Director Vasanth S Sai’s powerful anthology delves deep into the minds of women across three time periods
A majority of Tamil cinema is all about capturing unique events or exaggerating normal events. But this week seems different. If Maanadu is a time-loop thriller that is currently running in theatres, OTT release Sivaranjiniyum Innum Sila Pengalum (currently streaming on Sony LIV) also revolves around events repeating themselves…. but of a different kind.
Sivaranjiniyum Innum Sila Pengalum (Tamil)
- Cast: Parvathy, Kalieswari, Lakshmi Priya
- Direction: Vasanth S Sai
Saraswathi, Devaki and Sivaranjani are women from different stratas of society but the routine mundaneness of life is a common thread that binds them. Using everyday events that women go through – including the multiple things that they have to do so that the men of the house are comfortable – director Vasanth S Sai makes a pertinent and powerful social commentary. Much like recent Malayalam film The Great Indian Kitchen, this too holds a mirror to how men act (and sometimes control) the womenfolk of the house.
The anthology begins with Saraswathi, who has to eke out a living in a lower middle-class setting. With a husband who seems indifferent (Karunakaran, a refreshing change from his comical outings) and a baby to take care of, Saraswathi’s life seems to be heading nowhere.
The women in the other two segments – Devaki and Sivaranjani – are from different time periods and come across as well-off; they live in larger houses and the people around them seem considerate, sometimes even jealous of them. Devaki has a prestigious job and Sivaranjani has won accolades in sports, but post marriage, their lives get sucked into the ordinary. They might be financially well off, but much like Saraswathi, they too are caught in a rut and unable to shake the mundane routine that is life.
Unlike many women-oriented films in Tamil cinema, which usually have the protagonist doing an extraordinary event to earn the claps, here, the very break from the ordinary is celebrated. The only exception to this happens in the Sivaranjani part, where a seemingly ordinary act gets the ovation in what is probably the only “filmi” sequence in the film.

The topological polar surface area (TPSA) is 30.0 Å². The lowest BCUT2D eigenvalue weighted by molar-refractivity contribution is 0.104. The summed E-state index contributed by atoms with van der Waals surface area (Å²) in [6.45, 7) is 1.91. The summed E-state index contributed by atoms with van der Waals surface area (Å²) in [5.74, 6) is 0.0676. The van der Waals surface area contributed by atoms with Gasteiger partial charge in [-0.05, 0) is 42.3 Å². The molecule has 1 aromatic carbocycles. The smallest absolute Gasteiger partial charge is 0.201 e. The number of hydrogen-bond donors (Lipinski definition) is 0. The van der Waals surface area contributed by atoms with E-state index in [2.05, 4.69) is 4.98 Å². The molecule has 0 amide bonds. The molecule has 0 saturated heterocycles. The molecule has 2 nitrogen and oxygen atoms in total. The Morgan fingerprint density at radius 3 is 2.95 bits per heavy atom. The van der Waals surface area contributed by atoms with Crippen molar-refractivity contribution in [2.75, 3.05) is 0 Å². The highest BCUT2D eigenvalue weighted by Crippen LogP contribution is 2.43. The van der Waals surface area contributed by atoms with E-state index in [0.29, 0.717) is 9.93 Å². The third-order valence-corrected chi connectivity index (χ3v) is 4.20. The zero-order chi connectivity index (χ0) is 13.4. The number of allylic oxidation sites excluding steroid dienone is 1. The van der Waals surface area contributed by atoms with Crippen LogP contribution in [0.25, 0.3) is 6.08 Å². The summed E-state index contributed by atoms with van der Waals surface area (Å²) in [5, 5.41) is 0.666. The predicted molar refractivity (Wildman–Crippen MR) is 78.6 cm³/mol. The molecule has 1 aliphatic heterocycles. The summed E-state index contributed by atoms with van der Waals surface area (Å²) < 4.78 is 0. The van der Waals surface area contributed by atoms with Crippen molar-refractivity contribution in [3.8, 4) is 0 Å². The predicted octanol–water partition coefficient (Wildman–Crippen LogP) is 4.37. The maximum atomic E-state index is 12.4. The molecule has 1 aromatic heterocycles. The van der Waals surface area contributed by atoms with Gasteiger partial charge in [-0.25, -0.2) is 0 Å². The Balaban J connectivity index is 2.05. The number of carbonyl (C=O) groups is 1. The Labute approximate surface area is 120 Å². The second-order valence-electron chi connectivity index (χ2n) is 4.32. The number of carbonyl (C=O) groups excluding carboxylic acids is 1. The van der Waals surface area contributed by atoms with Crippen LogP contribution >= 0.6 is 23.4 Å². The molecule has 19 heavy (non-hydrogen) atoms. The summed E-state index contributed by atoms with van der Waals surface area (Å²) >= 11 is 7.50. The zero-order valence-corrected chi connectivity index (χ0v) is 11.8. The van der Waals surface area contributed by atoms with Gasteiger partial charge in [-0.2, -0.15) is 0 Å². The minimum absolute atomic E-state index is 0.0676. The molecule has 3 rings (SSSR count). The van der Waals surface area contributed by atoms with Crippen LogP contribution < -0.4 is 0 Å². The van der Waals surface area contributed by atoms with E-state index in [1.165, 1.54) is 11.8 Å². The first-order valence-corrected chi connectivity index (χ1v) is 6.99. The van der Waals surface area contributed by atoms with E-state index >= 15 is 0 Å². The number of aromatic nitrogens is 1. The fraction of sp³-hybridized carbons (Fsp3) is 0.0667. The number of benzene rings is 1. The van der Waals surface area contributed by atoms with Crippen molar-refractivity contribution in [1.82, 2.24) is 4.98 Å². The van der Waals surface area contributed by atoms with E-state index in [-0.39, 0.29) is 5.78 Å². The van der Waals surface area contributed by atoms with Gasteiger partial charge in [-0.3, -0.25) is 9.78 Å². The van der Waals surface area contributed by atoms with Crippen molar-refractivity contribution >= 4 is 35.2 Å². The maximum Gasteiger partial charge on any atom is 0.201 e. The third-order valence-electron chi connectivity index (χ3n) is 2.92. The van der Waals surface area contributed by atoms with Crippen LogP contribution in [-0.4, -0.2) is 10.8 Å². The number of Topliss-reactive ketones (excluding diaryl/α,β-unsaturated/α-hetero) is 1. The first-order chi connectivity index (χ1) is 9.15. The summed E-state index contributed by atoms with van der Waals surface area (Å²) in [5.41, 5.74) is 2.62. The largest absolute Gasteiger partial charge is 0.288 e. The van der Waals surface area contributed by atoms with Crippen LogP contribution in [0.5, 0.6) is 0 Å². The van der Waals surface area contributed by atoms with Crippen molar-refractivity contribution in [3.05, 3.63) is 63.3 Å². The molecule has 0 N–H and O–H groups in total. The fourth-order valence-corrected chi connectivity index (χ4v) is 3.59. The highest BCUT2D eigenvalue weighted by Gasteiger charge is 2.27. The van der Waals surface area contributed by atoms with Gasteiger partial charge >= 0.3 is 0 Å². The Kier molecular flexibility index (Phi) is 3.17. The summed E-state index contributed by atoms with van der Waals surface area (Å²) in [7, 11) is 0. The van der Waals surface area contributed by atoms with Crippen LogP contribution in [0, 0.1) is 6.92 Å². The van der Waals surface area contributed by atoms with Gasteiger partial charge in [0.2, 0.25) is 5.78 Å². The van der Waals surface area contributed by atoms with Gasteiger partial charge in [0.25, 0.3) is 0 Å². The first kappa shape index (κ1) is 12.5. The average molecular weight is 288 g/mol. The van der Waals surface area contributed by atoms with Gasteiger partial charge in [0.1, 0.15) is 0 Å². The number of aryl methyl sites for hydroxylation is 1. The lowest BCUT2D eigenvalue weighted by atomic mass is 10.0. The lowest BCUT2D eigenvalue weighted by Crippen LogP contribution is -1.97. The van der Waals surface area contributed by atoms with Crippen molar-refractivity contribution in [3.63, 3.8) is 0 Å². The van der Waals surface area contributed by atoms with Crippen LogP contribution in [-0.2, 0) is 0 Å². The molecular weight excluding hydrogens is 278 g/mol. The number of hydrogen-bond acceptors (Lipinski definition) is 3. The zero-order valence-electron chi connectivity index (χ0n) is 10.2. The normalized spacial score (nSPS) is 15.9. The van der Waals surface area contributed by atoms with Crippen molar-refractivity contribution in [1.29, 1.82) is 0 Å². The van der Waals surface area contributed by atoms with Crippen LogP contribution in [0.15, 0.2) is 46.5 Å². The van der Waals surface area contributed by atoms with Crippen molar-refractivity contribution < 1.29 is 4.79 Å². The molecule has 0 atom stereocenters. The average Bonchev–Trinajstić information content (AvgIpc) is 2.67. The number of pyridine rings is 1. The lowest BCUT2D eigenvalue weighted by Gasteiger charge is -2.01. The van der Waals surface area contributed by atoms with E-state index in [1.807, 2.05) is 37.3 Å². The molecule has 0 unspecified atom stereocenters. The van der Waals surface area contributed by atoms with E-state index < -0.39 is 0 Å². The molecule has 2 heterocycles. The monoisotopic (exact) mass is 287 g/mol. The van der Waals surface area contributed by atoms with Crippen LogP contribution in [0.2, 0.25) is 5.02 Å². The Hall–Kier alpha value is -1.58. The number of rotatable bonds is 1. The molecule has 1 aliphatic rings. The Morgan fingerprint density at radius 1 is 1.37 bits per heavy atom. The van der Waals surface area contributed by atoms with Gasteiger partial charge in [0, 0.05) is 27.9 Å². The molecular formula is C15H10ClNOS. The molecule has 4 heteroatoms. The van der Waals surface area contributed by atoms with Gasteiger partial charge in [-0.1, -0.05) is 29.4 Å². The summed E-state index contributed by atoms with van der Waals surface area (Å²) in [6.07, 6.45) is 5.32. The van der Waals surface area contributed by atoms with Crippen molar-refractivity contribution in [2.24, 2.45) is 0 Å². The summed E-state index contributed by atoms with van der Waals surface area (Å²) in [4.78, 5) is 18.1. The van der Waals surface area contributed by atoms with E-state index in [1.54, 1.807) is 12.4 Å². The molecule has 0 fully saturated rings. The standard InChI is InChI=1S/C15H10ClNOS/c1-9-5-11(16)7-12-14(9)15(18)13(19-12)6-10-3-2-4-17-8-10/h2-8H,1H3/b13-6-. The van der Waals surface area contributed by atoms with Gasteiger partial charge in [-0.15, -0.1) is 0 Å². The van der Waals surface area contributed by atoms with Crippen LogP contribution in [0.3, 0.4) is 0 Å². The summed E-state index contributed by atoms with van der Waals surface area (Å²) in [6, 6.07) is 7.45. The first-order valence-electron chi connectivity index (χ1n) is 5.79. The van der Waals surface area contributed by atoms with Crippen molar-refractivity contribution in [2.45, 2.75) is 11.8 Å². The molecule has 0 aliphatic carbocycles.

The film is primarily about the women, but it also provides a mirror to how menfolk react to certain situations in the household. If a crying baby seems to irritate the man in one part, the lack of transparency with respect to a diary is a major pain point in another. Showcasing how men react to developing situations in ordinary households, director Vasanth drives home pretty significant points on how we lead our lives. His casting helps a lot; the three women are essayed by Parvathy, Kalieswari and Lakshmi Priyaa, who play them with ease and confidence. There’s some striking cinematography as well; the lights used in the Saraswathi segment and the camera placement inside a house in the Sivaranjani segment are aspects to savour. The slow pace of the film and the lack of action might be a put-off for some viewers, but the layered writing of the sequences and underlying message is a good payoff for the patience.
All three films have one young silent spectator – the child of the house – who’s watching life as it unfolds. There’s a wailing baby in Saraswathi, a naughty cricket-loving boy in Devaki, and a school-going girl in Sivaranjani; pretty much like us, the audience, they passively observe things that they have little control over. Will they grow up to be like their mothers or fathers, or will they tread unexpected paths? That’s a thought Vasanth leaves us pondering over.
Sivaranjiniyum Innum Sila Pengalum is currently streaming on Sony LIV
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